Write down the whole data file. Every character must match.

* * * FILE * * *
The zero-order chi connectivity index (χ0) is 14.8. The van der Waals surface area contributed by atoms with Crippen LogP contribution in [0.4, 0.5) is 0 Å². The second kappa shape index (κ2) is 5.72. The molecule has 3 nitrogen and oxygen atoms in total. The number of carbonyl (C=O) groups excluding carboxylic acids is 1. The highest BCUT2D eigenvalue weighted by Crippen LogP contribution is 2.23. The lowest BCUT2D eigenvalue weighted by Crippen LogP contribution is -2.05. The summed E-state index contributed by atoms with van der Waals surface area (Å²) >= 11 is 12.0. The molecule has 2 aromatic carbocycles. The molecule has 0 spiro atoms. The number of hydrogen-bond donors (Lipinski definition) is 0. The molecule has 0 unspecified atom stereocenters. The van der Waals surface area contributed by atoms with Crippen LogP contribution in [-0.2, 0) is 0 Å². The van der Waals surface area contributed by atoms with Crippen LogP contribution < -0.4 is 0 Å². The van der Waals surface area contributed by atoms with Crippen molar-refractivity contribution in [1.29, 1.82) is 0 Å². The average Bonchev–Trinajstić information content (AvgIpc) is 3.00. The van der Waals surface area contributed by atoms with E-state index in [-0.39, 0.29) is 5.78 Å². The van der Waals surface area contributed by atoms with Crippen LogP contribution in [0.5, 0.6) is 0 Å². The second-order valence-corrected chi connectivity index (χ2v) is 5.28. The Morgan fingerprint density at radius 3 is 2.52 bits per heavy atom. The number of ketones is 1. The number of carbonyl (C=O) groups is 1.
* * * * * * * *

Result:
The zero-order chi connectivity index (χ0) is 14.8. The van der Waals surface area contributed by atoms with Crippen LogP contribution in [0.4, 0.5) is 0 Å². The second kappa shape index (κ2) is 5.72. The molecule has 3 nitrogen and oxygen atoms in total. The number of carbonyl (C=O) groups excluding carboxylic acids is 1. The highest BCUT2D eigenvalue weighted by Crippen LogP contribution is 2.23. The lowest BCUT2D eigenvalue weighted by Crippen LogP contribution is -2.05. The summed E-state index contributed by atoms with van der Waals surface area (Å²) >= 11 is 12.0. The molecule has 2 aromatic carbocycles. The molecule has 0 spiro atoms. The number of hydrogen-bond donors (Lipinski definition) is 0. The molecule has 0 unspecified atom stereocenters. The van der Waals surface area contributed by atoms with Crippen LogP contribution in [-0.2, 0) is 0 Å². The van der Waals surface area contributed by atoms with Crippen LogP contribution < -0.4 is 0 Å². The van der Waals surface area contributed by atoms with Crippen molar-refractivity contribution in [1.29, 1.82) is 0 Å². The average Bonchev–Trinajstić information content (AvgIpc) is 3.00. The van der Waals surface area contributed by atoms with E-state index in [-0.39, 0.29) is 5.78 Å². The van der Waals surface area contributed by atoms with Crippen LogP contribution in [0.5, 0.6) is 0 Å². The second-order valence-corrected chi connectivity index (χ2v) is 5.28. The Morgan fingerprint density at radius 3 is 2.52 bits per heavy atom. The number of ketones is 1. The number of carbonyl (C=O) groups is 1.